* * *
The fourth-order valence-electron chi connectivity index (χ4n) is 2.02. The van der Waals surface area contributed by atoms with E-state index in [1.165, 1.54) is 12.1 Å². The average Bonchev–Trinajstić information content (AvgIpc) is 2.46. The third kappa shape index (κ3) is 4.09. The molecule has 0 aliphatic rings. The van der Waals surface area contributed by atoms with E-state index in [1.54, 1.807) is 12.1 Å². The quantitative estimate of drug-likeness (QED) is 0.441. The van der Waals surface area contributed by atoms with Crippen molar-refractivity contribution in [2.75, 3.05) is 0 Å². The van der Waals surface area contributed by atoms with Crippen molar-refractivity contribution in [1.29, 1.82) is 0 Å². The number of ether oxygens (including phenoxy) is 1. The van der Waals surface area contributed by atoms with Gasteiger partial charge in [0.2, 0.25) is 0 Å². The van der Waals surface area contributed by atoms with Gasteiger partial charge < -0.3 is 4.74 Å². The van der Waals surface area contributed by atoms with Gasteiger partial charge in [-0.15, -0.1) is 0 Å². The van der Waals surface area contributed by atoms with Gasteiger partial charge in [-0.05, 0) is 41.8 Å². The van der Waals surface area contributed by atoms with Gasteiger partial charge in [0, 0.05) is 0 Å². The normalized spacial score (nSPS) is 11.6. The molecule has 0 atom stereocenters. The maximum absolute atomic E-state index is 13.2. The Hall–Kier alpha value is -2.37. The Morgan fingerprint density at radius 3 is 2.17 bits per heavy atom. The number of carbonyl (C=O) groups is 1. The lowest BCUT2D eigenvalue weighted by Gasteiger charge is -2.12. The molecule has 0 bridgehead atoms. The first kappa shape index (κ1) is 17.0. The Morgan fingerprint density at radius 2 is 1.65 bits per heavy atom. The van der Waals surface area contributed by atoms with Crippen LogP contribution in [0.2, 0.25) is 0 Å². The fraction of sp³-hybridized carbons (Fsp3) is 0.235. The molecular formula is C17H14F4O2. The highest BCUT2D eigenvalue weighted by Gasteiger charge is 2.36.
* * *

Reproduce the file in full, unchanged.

The fourth-order valence-electron chi connectivity index (χ4n) is 2.02. The van der Waals surface area contributed by atoms with E-state index in [1.165, 1.54) is 12.1 Å². The average Bonchev–Trinajstić information content (AvgIpc) is 2.46. The third kappa shape index (κ3) is 4.09. The molecule has 0 aliphatic rings. The van der Waals surface area contributed by atoms with E-state index in [1.54, 1.807) is 12.1 Å². The quantitative estimate of drug-likeness (QED) is 0.441. The van der Waals surface area contributed by atoms with Crippen molar-refractivity contribution in [2.75, 3.05) is 0 Å². The van der Waals surface area contributed by atoms with Crippen molar-refractivity contribution in [1.29, 1.82) is 0 Å². The number of ether oxygens (including phenoxy) is 1. The van der Waals surface area contributed by atoms with Gasteiger partial charge in [0.2, 0.25) is 0 Å². The van der Waals surface area contributed by atoms with Gasteiger partial charge < -0.3 is 4.74 Å². The van der Waals surface area contributed by atoms with Gasteiger partial charge in [-0.15, -0.1) is 0 Å². The van der Waals surface area contributed by atoms with Gasteiger partial charge in [-0.05, 0) is 41.8 Å². The van der Waals surface area contributed by atoms with Gasteiger partial charge in [0, 0.05) is 0 Å². The normalized spacial score (nSPS) is 11.6. The molecule has 0 atom stereocenters. The maximum absolute atomic E-state index is 13.2. The Hall–Kier alpha value is -2.37. The Morgan fingerprint density at radius 3 is 2.17 bits per heavy atom. The number of carbonyl (C=O) groups is 1. The lowest BCUT2D eigenvalue weighted by Gasteiger charge is -2.12. The molecule has 0 bridgehead atoms. The first kappa shape index (κ1) is 17.0. The Morgan fingerprint density at radius 2 is 1.65 bits per heavy atom. The van der Waals surface area contributed by atoms with Crippen LogP contribution in [0.2, 0.25) is 0 Å². The fraction of sp³-hybridized carbons (Fsp3) is 0.235. The molecular formula is C17H14F4O2. The highest BCUT2D eigenvalue weighted by Gasteiger charge is 2.36.